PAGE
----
Chicken Pox



About Chicken Pox

The disease - transmission and symptoms

  • Chicken pox (varicella) is a highly contagious viral infection. It is spread through direct contact with virus shedding from the characteristic skin lesions, in oral secretions or via airborne spread. Individuals with varicella can spread infection from 1-2 days prior to the onset of the rash until the last lesion has crusted (approximately six days later).
  • The time from exposure to the development of symptoms (incubation period) is usually 10-21 days. The symptoms of chicken pox may include the sudden onset of fever and malaise followed 24-36 hours later by a series of lesions (small red bumps) that progress to thin-walled water blisters (resembling drops of dew). These lesions will then crust over. Lesions generally appear in successive crops. The lesions are more abundant on the parts of the body that are usually covered and may also appear on the scalp, in the mouth, nose, ears and genitals.
  • If you have these symptoms, stay home so you don't expose others. The duration of the illness is variable, but people can generally return to their regular functions seven days after the onset of the rash. In the majority of otherwise healthy individuals, chicken pox resolves without complications. Call the Advice Nurse at (510) 643-7197 to discuss your situation. You may benefit from antiviral medication to reduce symptoms.


  • For non-immune individuals who have been exposed to varicella, vaccination may be effective in preventing disease if taken within 3-5 days of exposure. Chicken Pox Vaccine given pre-exposure is also available to decrease the risk of contracting chicken pox. The vaccine is available at the Tang Center, see "Related Services" below. Click here for more information on the vaccine.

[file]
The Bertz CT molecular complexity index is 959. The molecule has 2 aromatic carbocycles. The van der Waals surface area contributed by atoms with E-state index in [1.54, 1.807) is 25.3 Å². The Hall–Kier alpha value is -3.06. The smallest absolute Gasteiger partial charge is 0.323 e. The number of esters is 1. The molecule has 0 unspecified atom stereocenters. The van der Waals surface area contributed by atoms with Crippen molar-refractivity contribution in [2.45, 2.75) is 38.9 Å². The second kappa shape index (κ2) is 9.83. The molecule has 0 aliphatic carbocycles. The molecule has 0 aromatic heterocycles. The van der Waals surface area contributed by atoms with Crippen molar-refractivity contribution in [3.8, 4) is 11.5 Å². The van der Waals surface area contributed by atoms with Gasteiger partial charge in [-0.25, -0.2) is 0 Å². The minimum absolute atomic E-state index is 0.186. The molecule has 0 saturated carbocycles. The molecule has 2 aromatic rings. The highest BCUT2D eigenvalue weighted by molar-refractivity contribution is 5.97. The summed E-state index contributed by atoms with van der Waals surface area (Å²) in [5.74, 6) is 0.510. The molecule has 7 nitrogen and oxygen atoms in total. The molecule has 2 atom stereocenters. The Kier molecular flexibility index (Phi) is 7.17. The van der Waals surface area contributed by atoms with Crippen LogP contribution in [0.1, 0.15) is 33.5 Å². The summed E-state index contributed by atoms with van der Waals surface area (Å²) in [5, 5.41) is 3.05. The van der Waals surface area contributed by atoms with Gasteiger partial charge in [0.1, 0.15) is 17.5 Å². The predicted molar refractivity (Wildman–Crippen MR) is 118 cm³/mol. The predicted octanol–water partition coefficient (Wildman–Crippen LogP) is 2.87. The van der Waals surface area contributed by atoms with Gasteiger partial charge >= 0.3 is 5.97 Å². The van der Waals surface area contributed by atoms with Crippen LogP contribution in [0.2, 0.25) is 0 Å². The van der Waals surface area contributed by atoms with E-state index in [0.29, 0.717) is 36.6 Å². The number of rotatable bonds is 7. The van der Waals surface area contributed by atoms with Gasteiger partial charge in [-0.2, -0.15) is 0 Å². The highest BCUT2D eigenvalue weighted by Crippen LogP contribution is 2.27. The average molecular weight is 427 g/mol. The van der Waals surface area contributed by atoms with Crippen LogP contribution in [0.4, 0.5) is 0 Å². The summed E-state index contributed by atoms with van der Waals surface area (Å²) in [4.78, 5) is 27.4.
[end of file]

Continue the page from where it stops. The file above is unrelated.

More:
For relief of symptoms

  • Antiviral medication such as Acyclovir can decrease the severity of symptoms if used within 48 hours of the onset of rash.
  • Passive immunization with varicella immune globulin may be considered in limited cases such as the immune compromised or the newly pregnant.
  • Drink plenty of fluids and get lots of rest.
  • For fever, take acetaminophen (Tylenol, Panadol, etc), if not allergic. Do not use aspirin or products containing aspirin.
  • For relaxing comfort, take cool baths with Aveeno®, or place oatmeal in a small nylon bag or stocking, which when wet, releases a suspension that soothes the skin.
  • Calamine lotion may also be helpful to relieve itching and irritation.
  • Diphenhydramine (Benadryl®) 25mg (available without a prescription), 1 or 2 every 4-6 hours, can help the itching but can cause drowsiness which may hamper performance.
  • Wear loose, comfortable clothing.


  • Severe complications are not common but in some adults chicken pox may result in serious illness.
  • Bacteria may infect skin lesions. Avoid scratching lesions.
  • Lesions in the throat may cause swallowing or breathing difficulties.
  • Pneumonia or encephalitis may be a complication in severe cases.
  • Persistent symptoms, such as fever, joint pain, abdominal pain, head or neck ache should be reported to your clinician.
  • Immunocompromised individuals should contact their health care provider as soon as they know they're been exposed to chickenpox.
  • Pregnant women in the first two trimesters of pregnancy who have not had chicken pox may be at increased risk for more serious illness. There is a small risk the virus may affect the developing fetus. Call your prenatal clinician if you are pregnant and think you have been exposed to chickenpox.

Additional online resources

Related services at the Tang Center